This is a great smelling and effective cleaner. The tub cleaner above is not as pleasing to the nose, but this recipe does call for an essential oil purchase (which is totally worth it!)

Ingredients:

  • 18 oz water
  • 1/4 cup liquid castile soap
  • 12 drops Fighting Five Essential Oil Blend (or "Thieves") OR 4 drops each of lavender, tea tree, and lemon essential oil

Directions:

Add drops of essential oil to the 1/4 cup of liquid castile soap. Add to the 18 oz water in a spray bottle.

This solution can be used on any bathroom surface to disinfect, including toilets. For added disinfecting in the toilet bowl, sprinkle some Borax and let sit while you clean the rest of the bathroom. Scrub with toilet brush, then spray/clean the rest of the toilet with this spray solution.

Homemade Kitchen Counter Cleaner (Including Stone)

If you have a stone counter top, it is important to remember that acids like vinegar and lemon should not be used on them. So this is a mix friendly to ALL counter tops, including those more porous, like mine. It is very simple. In a spray bottle, mix water and a castile soap, or even dish soap if it's all you have. The more soap you use, obviously the more bubbles you will have to deal with. The dirtier it is, the more soap you might want to use. About a teaspoon of soap per cup of water is a safe, moderate amount. Simply spray, and scrub with a *sponge or towel until it is clean and all bubbles removed. A dry microfiber towel can be used to remove extra bubbles if you realize too late that you used too much soap.

*It's generally not a great idea to clean with a sponge. Things grow inside wet sponges and you can usually tell because they get stinky. I regularly microwave (you can also boil in water) my sponge so that anything growing inside is killed. I also soak in hydrogen peroxide. If you don't do either of these, use a clean wet towel instead.

Homemade Window and Mirror Cleaner

You can make this recipe without the essential oils, but keep in mind that the oils provide an antiseptic for glass tables and other surfaces where you might need to kill germs, and the essential oil blend also smells heavenly.

Ingredients:

  • 2 Cups Water
  • 1/2 Teaspoon Liquid Castile or Dish Soap
  • 1/4 Cup Vinegar Spray Bottle
  • 20 drops Cleaning essential oil blend

Put drops of essential oil into the soap. Combine with water, and then pour into squirt bottle. Add vinegar. For best results, use microfiber towel to wipe off glass surface.

Homemade Floor Cleaner

I have almost all hardwood floors, which is great until you need to clean them. Truthfully, they are so old I can't really ruin them more than time has, but if yours are newer, you want to be careful with what you use on them (less vinegar). Also, stone floors should not be cleaned with vinegar, so you will want to use only the first recipe listed below. Here is a good plan, no matter what kind of floor you have.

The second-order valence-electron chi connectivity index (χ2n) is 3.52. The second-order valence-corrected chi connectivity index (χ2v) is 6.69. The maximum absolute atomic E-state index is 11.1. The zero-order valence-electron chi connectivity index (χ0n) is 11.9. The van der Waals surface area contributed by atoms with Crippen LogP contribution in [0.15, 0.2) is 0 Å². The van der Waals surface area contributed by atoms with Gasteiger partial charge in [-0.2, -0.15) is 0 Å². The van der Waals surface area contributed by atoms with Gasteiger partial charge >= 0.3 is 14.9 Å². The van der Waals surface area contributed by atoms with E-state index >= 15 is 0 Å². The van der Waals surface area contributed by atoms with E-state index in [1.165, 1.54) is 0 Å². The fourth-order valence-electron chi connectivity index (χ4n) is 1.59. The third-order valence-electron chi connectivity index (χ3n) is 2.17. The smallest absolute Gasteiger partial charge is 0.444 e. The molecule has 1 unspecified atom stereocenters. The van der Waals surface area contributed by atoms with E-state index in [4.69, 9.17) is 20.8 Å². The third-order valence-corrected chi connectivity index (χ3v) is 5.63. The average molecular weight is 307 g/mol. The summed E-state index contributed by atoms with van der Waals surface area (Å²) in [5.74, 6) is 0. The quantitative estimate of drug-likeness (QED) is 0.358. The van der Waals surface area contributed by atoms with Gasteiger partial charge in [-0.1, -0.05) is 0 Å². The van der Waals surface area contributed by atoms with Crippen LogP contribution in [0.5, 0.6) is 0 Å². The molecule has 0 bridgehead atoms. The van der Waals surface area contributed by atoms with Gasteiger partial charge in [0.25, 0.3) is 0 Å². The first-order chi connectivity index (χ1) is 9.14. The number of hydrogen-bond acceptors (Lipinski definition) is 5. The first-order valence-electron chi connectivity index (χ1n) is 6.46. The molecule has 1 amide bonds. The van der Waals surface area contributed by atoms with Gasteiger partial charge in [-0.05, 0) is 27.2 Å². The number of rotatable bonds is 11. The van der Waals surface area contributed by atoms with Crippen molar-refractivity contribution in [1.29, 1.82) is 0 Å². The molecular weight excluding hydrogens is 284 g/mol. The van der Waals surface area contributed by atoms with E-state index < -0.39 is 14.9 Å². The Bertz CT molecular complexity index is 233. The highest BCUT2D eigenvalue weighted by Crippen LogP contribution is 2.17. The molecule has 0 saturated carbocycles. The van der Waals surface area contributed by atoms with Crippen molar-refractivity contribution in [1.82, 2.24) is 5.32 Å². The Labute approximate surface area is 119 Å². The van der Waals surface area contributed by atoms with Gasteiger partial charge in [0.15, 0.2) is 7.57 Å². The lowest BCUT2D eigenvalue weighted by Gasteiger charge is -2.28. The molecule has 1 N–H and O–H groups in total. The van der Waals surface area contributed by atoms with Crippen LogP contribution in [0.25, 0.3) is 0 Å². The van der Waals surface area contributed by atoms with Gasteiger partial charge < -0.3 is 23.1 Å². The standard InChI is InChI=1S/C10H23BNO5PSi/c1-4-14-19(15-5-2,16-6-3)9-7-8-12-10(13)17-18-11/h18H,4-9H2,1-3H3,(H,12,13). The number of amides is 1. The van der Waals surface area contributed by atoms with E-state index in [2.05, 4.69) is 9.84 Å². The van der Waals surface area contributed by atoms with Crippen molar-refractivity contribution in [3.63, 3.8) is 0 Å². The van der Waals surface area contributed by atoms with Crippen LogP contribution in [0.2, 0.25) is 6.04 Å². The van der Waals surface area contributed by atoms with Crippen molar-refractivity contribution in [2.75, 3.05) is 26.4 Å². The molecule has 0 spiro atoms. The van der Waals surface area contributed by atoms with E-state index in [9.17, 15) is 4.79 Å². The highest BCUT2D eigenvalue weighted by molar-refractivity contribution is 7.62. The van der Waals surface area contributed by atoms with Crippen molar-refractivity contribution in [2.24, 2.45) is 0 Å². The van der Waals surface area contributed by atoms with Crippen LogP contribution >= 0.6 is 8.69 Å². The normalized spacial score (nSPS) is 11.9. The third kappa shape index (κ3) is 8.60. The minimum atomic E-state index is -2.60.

1. Rotate what you use to clean your floors.
  2. Use warm water for regular cleaning.
  3. Use either of these recipes for deeper cleaning:

Floor Cleaner without Vinegar

To one gallon of warm water, add 2 TB (30 mL) castile soap. Use sponge mop. If you are cleaning a LOT of floor, or it is really dirty, you should have a second bucket for rinsing the sponge. That way you aren't cleaning the floor with dirty water. You can also add 10 drops essential oils like Cleaning essential oil blend.

Floor Cleaner with Vinegar

Same recipe as above, but also add 2 TB (30 mL) vinegar. Using anything too frequently can cause build up and/or stripping, so alternating is a good idea.

Grout Cleaner

If your grout has seen better days, make a paste out of baking soda and hydrogen peroxide (H2O2). About 1 part H2O2 to 2 parts baking soda is a good consistency, or add more of either if you want it drier or wetter. Apply to your grout, let it sit a few minutes, and then brush with an old toothbrush. Wipe clean with a microfiber towel.

If you have a tile countertop, or tile top dining table, you should pay special attention to these grout lines as well. Bacteria can hide in the cracks and need to be cleaned regularly, especially when prepping foods, and ESPECIALLY when the foods will be eaten raw. You can spray H2O2 on your entire counter and grout lines before you prepare any food. I also suggest using H2O2 on your cutting boards after scrubbing with dish soap.

More recipes coming soon...